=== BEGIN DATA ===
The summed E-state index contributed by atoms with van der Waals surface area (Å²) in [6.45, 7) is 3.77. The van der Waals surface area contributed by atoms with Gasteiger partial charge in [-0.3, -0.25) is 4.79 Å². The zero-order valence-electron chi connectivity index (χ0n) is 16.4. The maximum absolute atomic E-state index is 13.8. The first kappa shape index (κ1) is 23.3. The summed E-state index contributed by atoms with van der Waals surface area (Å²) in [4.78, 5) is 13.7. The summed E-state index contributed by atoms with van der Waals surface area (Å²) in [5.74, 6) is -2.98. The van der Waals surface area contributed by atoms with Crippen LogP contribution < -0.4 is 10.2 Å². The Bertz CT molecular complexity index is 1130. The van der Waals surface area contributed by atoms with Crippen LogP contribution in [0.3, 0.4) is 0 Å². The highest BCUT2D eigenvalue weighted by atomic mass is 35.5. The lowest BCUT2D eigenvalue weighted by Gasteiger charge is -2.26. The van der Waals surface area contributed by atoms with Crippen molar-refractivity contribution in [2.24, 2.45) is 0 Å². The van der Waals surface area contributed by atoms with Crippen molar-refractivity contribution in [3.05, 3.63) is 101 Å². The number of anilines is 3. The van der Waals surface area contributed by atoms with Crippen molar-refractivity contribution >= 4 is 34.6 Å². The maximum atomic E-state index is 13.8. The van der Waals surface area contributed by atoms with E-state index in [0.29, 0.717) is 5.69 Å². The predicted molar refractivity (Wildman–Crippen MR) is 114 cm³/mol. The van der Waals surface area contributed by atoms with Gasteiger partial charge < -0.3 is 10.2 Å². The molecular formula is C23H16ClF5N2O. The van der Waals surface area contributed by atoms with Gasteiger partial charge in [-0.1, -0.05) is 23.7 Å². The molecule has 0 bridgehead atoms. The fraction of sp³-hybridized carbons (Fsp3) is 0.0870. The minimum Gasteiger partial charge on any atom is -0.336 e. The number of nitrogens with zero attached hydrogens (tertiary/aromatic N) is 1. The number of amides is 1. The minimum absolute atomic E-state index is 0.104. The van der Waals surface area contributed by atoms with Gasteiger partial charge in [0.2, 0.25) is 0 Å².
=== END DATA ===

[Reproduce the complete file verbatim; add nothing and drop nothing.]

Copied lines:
The summed E-state index contributed by atoms with van der Waals surface area (Å²) in [6.45, 7) is 3.77. The van der Waals surface area contributed by atoms with Gasteiger partial charge in [-0.3, -0.25) is 4.79 Å². The zero-order valence-electron chi connectivity index (χ0n) is 16.4. The maximum absolute atomic E-state index is 13.8. The first kappa shape index (κ1) is 23.3. The summed E-state index contributed by atoms with van der Waals surface area (Å²) in [4.78, 5) is 13.7. The summed E-state index contributed by atoms with van der Waals surface area (Å²) in [5.74, 6) is -2.98. The van der Waals surface area contributed by atoms with Crippen LogP contribution < -0.4 is 10.2 Å². The Bertz CT molecular complexity index is 1130. The van der Waals surface area contributed by atoms with Crippen LogP contribution in [0.3, 0.4) is 0 Å². The highest BCUT2D eigenvalue weighted by atomic mass is 35.5. The lowest BCUT2D eigenvalue weighted by Gasteiger charge is -2.26. The van der Waals surface area contributed by atoms with Crippen molar-refractivity contribution in [2.24, 2.45) is 0 Å². The van der Waals surface area contributed by atoms with Crippen molar-refractivity contribution in [3.05, 3.63) is 101 Å². The number of anilines is 3. The van der Waals surface area contributed by atoms with Crippen molar-refractivity contribution >= 4 is 34.6 Å². The maximum atomic E-state index is 13.8. The van der Waals surface area contributed by atoms with E-state index in [0.29, 0.717) is 5.69 Å². The predicted molar refractivity (Wildman–Crippen MR) is 114 cm³/mol. The van der Waals surface area contributed by atoms with Gasteiger partial charge < -0.3 is 10.2 Å². The molecular formula is C23H16ClF5N2O. The van der Waals surface area contributed by atoms with Gasteiger partial charge in [-0.1, -0.05) is 23.7 Å². The molecule has 0 bridgehead atoms. The fraction of sp³-hybridized carbons (Fsp3) is 0.0870. The minimum Gasteiger partial charge on any atom is -0.336 e. The number of nitrogens with zero attached hydrogens (tertiary/aromatic N) is 1. The number of amides is 1. The minimum absolute atomic E-state index is 0.104. The van der Waals surface area contributed by atoms with Gasteiger partial charge in [0.2, 0.25) is 0 Å².